Monday used to be my day off. On Monday morning I liked to golf. I had beautiful golf clubs and early in the morning on Monday I had the quiet golf course to myself. I’d usually go nine holes, but sometimes eighteen. It was so early that I would tee-off before the clubhouse would open and pay on my way home. The greens would be wet with dew and when you putt the ball would spin a rooster-tail of water. That would have been in the spring of 1988 almost 30 years ago.
One Monday I came home from a round of golf and I had a powerful epiphany–nothing short of a spiritual enlightenment. I realized that I was giving a few of the best hours of my best day of the week to the game of golf. I liked being outdoors in the spring. I liked the fellowship with my friends. I liked the solitude and quiet of early morning golf. But I realized that I would never really be all that good at it and when I got home the children were up and I had missed the first precious hours of their day… In a moment nothing short of spiritual enlightenment I made a decision.
I listed my gold clubs for sale, sold them, gave the money to Lois and launched the most beautiful, fruitful, fulfilling practice of my life–spending all of every single day off with my family. The next Monday morning the kids woke up to the smell of pancakes on the griddle. I made them what I liked to call “ranch-hand breakfast.” We spent the whole day together in the yard, playing, gardening, or taking day-trips, often to the Ohio Amish Country.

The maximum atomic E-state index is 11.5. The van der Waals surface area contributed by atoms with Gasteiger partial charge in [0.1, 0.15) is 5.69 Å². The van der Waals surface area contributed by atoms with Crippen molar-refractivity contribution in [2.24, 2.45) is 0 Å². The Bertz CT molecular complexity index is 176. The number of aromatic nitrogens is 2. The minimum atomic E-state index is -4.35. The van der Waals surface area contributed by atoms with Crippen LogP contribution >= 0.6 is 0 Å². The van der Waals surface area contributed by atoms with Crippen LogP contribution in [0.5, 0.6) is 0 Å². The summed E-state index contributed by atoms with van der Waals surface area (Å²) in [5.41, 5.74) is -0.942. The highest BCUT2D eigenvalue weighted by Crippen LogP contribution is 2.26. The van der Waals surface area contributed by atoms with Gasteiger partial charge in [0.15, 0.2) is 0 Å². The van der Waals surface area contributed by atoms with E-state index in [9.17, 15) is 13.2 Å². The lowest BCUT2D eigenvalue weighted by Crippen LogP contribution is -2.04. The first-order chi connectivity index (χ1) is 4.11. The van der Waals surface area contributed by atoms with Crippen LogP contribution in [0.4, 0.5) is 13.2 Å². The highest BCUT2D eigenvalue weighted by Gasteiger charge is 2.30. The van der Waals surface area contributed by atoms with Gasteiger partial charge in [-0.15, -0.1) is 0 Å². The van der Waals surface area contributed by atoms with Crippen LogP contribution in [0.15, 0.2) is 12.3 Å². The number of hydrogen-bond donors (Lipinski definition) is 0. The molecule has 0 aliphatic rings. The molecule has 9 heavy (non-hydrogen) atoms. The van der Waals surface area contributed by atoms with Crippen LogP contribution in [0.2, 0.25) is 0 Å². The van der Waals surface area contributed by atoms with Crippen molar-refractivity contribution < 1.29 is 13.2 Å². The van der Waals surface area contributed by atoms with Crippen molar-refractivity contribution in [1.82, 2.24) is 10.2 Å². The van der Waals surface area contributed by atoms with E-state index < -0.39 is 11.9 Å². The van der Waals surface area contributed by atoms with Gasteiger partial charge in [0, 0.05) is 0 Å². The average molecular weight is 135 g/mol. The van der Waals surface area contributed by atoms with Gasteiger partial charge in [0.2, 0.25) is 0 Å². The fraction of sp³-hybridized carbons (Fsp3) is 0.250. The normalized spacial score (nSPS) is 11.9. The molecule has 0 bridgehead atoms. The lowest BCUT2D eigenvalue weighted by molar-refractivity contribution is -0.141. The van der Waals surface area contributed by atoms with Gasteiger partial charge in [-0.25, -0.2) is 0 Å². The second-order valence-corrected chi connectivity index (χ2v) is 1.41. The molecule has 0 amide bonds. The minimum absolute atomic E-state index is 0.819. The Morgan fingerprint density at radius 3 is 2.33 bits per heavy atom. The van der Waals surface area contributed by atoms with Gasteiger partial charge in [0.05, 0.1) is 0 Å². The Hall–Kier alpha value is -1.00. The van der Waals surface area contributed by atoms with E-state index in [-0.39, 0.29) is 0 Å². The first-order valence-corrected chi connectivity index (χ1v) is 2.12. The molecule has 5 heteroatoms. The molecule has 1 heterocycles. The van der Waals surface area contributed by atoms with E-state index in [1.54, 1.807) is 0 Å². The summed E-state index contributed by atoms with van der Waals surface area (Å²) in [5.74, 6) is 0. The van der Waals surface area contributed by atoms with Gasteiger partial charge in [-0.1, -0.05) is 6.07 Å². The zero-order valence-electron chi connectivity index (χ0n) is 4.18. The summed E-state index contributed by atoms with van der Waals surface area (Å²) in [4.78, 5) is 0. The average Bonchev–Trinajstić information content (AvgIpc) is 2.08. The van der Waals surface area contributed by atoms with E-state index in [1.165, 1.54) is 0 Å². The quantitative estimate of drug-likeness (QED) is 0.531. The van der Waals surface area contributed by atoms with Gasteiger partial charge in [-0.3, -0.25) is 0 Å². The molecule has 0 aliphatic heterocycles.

We played football in the yard. We played on the trampoline. We rode bikes. I coached baseball and we went as a family to the boys baseball games. I hit the boys fly-balls. I pushed the girls on the swing. I taught them to ride bikes. We worked with the girls on projects. We took hikes. We even fished a few times. We often had little money so we found fun, free things to do. We made hundreds of trips together to the library.
Many years later, when Kyle was hired to work at a golf-course, we golfed a little. Chuk came along. We got a sawn-off five-iron for Danny. We golfed free because of Kyle’s job. Wes sometimes tagged along… a little too small to golf at the time. …but it really was never about golf, it was about boys.
O the sweet memories I have of those days off when the children were small. It was a wise investment. It was a good decision. It was my best use of time. Those days were rich and fulfilling–irreplaceable, unrepeatable treasures of time and of memory. I never really would have gotten very good a golf, but I was the very best dad those four boys and four girls would ever have.
I have always thanked God for the life-altering epiphany I had that morning to spend the best part of the best day of the week with the people who mean the very most to me in the world. I have never regretted it. I only regret I can never do it again.
April 28, 2017